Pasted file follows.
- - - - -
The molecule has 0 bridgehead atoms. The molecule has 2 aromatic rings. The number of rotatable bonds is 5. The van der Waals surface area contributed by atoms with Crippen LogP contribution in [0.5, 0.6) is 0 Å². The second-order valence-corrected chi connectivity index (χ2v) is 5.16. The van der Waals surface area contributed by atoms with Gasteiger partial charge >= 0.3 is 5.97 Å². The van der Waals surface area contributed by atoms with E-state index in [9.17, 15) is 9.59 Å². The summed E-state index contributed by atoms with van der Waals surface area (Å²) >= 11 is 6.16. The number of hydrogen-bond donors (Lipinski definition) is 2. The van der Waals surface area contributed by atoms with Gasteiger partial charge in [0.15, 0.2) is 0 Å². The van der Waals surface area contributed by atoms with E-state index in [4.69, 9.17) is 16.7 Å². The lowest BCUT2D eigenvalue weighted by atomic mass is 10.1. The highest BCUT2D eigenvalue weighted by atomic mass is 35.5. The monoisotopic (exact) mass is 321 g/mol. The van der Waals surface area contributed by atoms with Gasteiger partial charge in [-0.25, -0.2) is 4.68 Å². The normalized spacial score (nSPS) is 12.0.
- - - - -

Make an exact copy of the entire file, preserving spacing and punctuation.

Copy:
The molecule has 0 bridgehead atoms. The molecule has 2 aromatic rings. The number of rotatable bonds is 5. The van der Waals surface area contributed by atoms with Crippen LogP contribution in [0.5, 0.6) is 0 Å². The second-order valence-corrected chi connectivity index (χ2v) is 5.16. The van der Waals surface area contributed by atoms with Gasteiger partial charge >= 0.3 is 5.97 Å². The van der Waals surface area contributed by atoms with E-state index in [9.17, 15) is 9.59 Å². The summed E-state index contributed by atoms with van der Waals surface area (Å²) >= 11 is 6.16. The number of hydrogen-bond donors (Lipinski definition) is 2. The van der Waals surface area contributed by atoms with Gasteiger partial charge in [0.15, 0.2) is 0 Å². The van der Waals surface area contributed by atoms with E-state index in [4.69, 9.17) is 16.7 Å². The lowest BCUT2D eigenvalue weighted by atomic mass is 10.1. The highest BCUT2D eigenvalue weighted by atomic mass is 35.5. The monoisotopic (exact) mass is 321 g/mol. The van der Waals surface area contributed by atoms with Gasteiger partial charge in [-0.25, -0.2) is 4.68 Å². The normalized spacial score (nSPS) is 12.0.